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HIV in a Rural Community in the United States in Florida
  American Journal of Epidemiology (09.15.04) Vol. 160; No. 6: P. 582-588::Tedd V. Ellerbrock; Sandra Chamblee; Timothy J. Bush; Johnny W. Johnson; Bryan J. Marsh; Pam Lowell; Robert J. Trenschel; C. Fordham von Reyn; Linda S. Johnson; C. Robert Horsburgh, Jr.
An increasing proportion of US persons with HIV live in the South, and the region accounts for most cases of AIDS among rural residents. In 1986, a population-based survey of HIV infection in Belle Glade, a rural community in western Palm Beach County, Fla., found HIV prevalence was 3.2 percent (28/877). A history of STDs and sex with men were independent predictors of HIV infection in men, while predictors in women included a positive rapid plasma reagin test and microhemagglutination-Treponema pallidum test and having a male sex partner known to engage in sex with prostitutes. In 1998-2000, researchers performed a second population-based study and case-control study to determine if prevalence and risk factors had changed.
Of 609 randomly chosen addresses selected for the study, 516 residents (85 percent) were enrolled and 447 (73 percent) were tested for HIV. The 69 who were interviewed but not tested were similar to testers in terms of sex, age, current employment, annual income, and Haitian origin, as well as history of transfusion, crack use, any STD, and exchanging sex for money or drugs. However, non-testers had more lifetime sex partners and were more likely to be black but not Haitian. Participants were less likely to be male and children under 12 years of age than the local US Census population.
Seven total HIV infections were identified in the sample, for an HIV prevalence of 1.6 percent (7/447) in western Palm Beach County and 1.7 percent (5/286) in Belle Glade. Age- and gender-adjusted HIV prevalence was 1.5 percent each for Belle Glade and West Palm Beach County. Those testing positive were ages 28-64 (median=46); five were male; all were black; and three were Haitian. The decline in prevalence in Belle Glade was more pronounced among women (12/436 in 1986 vs. 1/161 in 1998-2000) than among men (16/441 vs. 4/124), though this was of borderline statistical significance.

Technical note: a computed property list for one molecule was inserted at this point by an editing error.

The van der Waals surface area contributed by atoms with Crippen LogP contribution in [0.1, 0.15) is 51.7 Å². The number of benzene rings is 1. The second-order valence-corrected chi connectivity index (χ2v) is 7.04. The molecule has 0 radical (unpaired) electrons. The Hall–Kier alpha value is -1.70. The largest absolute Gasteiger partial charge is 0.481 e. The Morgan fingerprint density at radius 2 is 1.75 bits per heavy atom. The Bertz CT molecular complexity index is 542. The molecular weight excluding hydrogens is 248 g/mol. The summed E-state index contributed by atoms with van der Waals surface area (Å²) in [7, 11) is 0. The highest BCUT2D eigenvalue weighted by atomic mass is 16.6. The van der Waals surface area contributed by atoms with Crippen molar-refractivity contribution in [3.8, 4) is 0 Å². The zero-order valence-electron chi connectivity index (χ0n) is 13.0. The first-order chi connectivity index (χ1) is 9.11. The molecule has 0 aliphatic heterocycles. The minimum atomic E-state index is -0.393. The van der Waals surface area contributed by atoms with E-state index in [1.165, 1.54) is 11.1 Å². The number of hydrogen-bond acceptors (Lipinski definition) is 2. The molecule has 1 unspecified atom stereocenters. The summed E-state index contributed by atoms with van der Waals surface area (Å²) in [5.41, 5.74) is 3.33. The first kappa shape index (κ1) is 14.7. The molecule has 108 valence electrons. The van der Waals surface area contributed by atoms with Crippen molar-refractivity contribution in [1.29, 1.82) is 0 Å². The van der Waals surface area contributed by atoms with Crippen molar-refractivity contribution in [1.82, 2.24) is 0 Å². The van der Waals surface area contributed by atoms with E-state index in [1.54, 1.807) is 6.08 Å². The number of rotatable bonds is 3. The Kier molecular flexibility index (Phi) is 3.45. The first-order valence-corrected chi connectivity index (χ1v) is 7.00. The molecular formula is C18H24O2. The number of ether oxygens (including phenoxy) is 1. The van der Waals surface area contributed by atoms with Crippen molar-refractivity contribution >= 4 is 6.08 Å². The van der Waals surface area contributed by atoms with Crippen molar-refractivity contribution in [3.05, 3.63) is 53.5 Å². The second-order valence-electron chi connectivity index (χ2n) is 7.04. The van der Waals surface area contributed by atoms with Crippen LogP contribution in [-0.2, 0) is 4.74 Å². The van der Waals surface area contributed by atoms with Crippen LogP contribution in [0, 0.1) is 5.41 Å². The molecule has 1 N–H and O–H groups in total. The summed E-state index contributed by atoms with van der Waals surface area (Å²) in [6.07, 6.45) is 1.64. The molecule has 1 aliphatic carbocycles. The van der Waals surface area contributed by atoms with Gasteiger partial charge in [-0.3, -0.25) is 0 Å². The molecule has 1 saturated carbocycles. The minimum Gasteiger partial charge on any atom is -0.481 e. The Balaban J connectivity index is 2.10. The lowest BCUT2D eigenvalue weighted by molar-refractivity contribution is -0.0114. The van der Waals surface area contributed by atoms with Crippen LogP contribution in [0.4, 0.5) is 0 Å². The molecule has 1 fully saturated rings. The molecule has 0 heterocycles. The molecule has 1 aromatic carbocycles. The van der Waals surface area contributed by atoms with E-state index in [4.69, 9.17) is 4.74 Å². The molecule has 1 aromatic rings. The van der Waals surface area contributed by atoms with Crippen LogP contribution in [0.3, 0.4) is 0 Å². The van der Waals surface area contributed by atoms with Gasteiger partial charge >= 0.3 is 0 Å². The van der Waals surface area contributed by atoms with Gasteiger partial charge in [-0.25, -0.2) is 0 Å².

Independent predictors of HIV infection in both 1986 and 1998-2000 were having a history of STDs, number of sex partners, and exchanging money or drugs for sex. A history of having sex with men was a risk factor for males in 1986 but not in 1998-2000; residence in specific neighborhoods was a risk factor in 1998-2000 but not in 1986.
HIV prevalence did not increase between study periods and probably decreased, the authors concluded, but "remained a heterosexually transmitted infection in this community, facilitated by other sexually transmitted infections and crack cocaine use." Heterosexually acquired HIV infection did not spread throughout the community between 1986 and 1998 but persisted at low levels in discrete neighborhoods. "Further reduction in HIV prevalence may require a better understanding of the social networks that exist in these endemic neighborhoods and ethnographic studies focusing on the identification of factors affecting heterosexual HIV transmission," the authors concluded.
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